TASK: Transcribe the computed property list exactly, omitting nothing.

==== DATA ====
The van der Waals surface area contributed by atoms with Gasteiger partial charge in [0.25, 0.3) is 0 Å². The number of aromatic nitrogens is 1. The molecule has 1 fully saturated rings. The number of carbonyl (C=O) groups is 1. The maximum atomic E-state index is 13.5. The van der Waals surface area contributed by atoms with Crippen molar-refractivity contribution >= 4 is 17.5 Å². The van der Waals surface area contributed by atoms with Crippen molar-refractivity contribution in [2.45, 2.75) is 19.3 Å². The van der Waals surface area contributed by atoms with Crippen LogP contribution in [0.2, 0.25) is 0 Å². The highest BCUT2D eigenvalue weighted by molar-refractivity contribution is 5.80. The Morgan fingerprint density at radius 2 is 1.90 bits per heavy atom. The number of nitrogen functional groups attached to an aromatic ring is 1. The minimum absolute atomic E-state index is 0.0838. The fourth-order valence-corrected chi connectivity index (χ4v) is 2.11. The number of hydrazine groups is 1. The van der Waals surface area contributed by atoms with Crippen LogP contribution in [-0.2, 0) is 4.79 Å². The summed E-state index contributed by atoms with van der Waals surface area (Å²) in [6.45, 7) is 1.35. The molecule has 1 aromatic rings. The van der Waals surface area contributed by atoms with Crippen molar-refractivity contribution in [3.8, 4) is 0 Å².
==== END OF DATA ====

The van der Waals surface area contributed by atoms with Gasteiger partial charge in [0.25, 0.3) is 0 Å². The number of aromatic nitrogens is 1. The molecule has 1 fully saturated rings. The number of carbonyl (C=O) groups is 1. The maximum atomic E-state index is 13.5. The van der Waals surface area contributed by atoms with Crippen molar-refractivity contribution >= 4 is 17.5 Å². The van der Waals surface area contributed by atoms with Crippen molar-refractivity contribution in [2.45, 2.75) is 19.3 Å². The van der Waals surface area contributed by atoms with Crippen LogP contribution in [0.2, 0.25) is 0 Å². The highest BCUT2D eigenvalue weighted by molar-refractivity contribution is 5.80. The Morgan fingerprint density at radius 2 is 1.90 bits per heavy atom. The number of nitrogen functional groups attached to an aromatic ring is 1. The minimum absolute atomic E-state index is 0.0838. The fourth-order valence-corrected chi connectivity index (χ4v) is 2.11. The number of hydrazine groups is 1. The van der Waals surface area contributed by atoms with Crippen LogP contribution in [-0.2, 0) is 4.79 Å². The summed E-state index contributed by atoms with van der Waals surface area (Å²) in [6.45, 7) is 1.35. The molecule has 1 aromatic rings. The van der Waals surface area contributed by atoms with Crippen molar-refractivity contribution in [3.8, 4) is 0 Å².